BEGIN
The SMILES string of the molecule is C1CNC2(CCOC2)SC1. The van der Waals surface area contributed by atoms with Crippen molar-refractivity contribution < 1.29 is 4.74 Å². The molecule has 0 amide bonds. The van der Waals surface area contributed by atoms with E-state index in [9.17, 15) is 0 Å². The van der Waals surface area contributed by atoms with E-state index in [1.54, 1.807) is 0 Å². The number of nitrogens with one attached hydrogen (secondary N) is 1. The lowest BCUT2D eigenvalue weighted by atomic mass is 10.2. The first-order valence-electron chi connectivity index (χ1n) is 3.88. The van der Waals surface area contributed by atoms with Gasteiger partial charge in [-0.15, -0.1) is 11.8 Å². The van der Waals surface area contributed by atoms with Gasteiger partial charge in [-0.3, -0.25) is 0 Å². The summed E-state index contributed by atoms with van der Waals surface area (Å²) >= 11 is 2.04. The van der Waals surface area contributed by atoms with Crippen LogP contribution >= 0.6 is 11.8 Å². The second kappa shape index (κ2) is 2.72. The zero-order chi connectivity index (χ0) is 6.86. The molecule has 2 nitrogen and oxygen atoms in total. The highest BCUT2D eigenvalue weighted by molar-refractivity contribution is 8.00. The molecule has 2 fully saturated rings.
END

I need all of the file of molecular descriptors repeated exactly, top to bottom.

The SMILES string of the molecule is C1CNC2(CCOC2)SC1. The van der Waals surface area contributed by atoms with Crippen molar-refractivity contribution < 1.29 is 4.74 Å². The molecule has 0 amide bonds. The van der Waals surface area contributed by atoms with E-state index in [9.17, 15) is 0 Å². The van der Waals surface area contributed by atoms with E-state index in [1.54, 1.807) is 0 Å². The number of nitrogens with one attached hydrogen (secondary N) is 1. The lowest BCUT2D eigenvalue weighted by atomic mass is 10.2. The first-order valence-electron chi connectivity index (χ1n) is 3.88. The van der Waals surface area contributed by atoms with Gasteiger partial charge in [-0.15, -0.1) is 11.8 Å². The van der Waals surface area contributed by atoms with Gasteiger partial charge in [-0.3, -0.25) is 0 Å². The summed E-state index contributed by atoms with van der Waals surface area (Å²) >= 11 is 2.04. The van der Waals surface area contributed by atoms with Crippen LogP contribution >= 0.6 is 11.8 Å². The second kappa shape index (κ2) is 2.72. The zero-order chi connectivity index (χ0) is 6.86. The molecule has 2 nitrogen and oxygen atoms in total. The highest BCUT2D eigenvalue weighted by molar-refractivity contribution is 8.00. The molecule has 2 fully saturated rings.